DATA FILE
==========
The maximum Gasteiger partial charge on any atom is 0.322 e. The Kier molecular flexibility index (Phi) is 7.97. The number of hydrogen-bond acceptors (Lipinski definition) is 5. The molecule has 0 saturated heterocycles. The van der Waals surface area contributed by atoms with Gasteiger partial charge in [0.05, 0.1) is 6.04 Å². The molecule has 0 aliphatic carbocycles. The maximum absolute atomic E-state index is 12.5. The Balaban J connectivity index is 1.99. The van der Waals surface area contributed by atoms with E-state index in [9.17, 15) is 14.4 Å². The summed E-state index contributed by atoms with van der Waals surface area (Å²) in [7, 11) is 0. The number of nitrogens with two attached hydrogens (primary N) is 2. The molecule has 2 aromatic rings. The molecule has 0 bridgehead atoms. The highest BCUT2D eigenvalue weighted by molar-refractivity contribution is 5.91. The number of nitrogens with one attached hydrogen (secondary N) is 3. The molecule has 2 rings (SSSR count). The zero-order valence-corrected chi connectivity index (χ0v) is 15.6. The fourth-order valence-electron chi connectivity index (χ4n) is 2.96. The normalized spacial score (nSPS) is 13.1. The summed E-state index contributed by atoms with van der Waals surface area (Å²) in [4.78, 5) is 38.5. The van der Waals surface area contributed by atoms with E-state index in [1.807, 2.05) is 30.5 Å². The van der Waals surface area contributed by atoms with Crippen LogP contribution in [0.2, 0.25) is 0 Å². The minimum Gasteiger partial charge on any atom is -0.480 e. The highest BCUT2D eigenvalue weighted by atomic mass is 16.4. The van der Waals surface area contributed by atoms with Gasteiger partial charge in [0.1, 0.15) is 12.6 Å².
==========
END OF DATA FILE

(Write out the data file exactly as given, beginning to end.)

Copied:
The maximum Gasteiger partial charge on any atom is 0.322 e. The Kier molecular flexibility index (Phi) is 7.97. The number of hydrogen-bond acceptors (Lipinski definition) is 5. The molecule has 0 saturated heterocycles. The van der Waals surface area contributed by atoms with Gasteiger partial charge in [0.05, 0.1) is 6.04 Å². The molecule has 0 aliphatic carbocycles. The maximum absolute atomic E-state index is 12.5. The Balaban J connectivity index is 1.99. The van der Waals surface area contributed by atoms with E-state index in [9.17, 15) is 14.4 Å². The summed E-state index contributed by atoms with van der Waals surface area (Å²) in [7, 11) is 0. The number of nitrogens with two attached hydrogens (primary N) is 2. The molecule has 2 aromatic rings. The molecule has 0 bridgehead atoms. The highest BCUT2D eigenvalue weighted by molar-refractivity contribution is 5.91. The number of nitrogens with one attached hydrogen (secondary N) is 3. The molecule has 2 rings (SSSR count). The zero-order valence-corrected chi connectivity index (χ0v) is 15.6. The fourth-order valence-electron chi connectivity index (χ4n) is 2.96. The normalized spacial score (nSPS) is 13.1. The summed E-state index contributed by atoms with van der Waals surface area (Å²) in [4.78, 5) is 38.5. The van der Waals surface area contributed by atoms with E-state index in [1.807, 2.05) is 30.5 Å². The van der Waals surface area contributed by atoms with Crippen LogP contribution in [0.2, 0.25) is 0 Å². The minimum Gasteiger partial charge on any atom is -0.480 e. The highest BCUT2D eigenvalue weighted by atomic mass is 16.4. The van der Waals surface area contributed by atoms with Gasteiger partial charge in [0.1, 0.15) is 12.6 Å².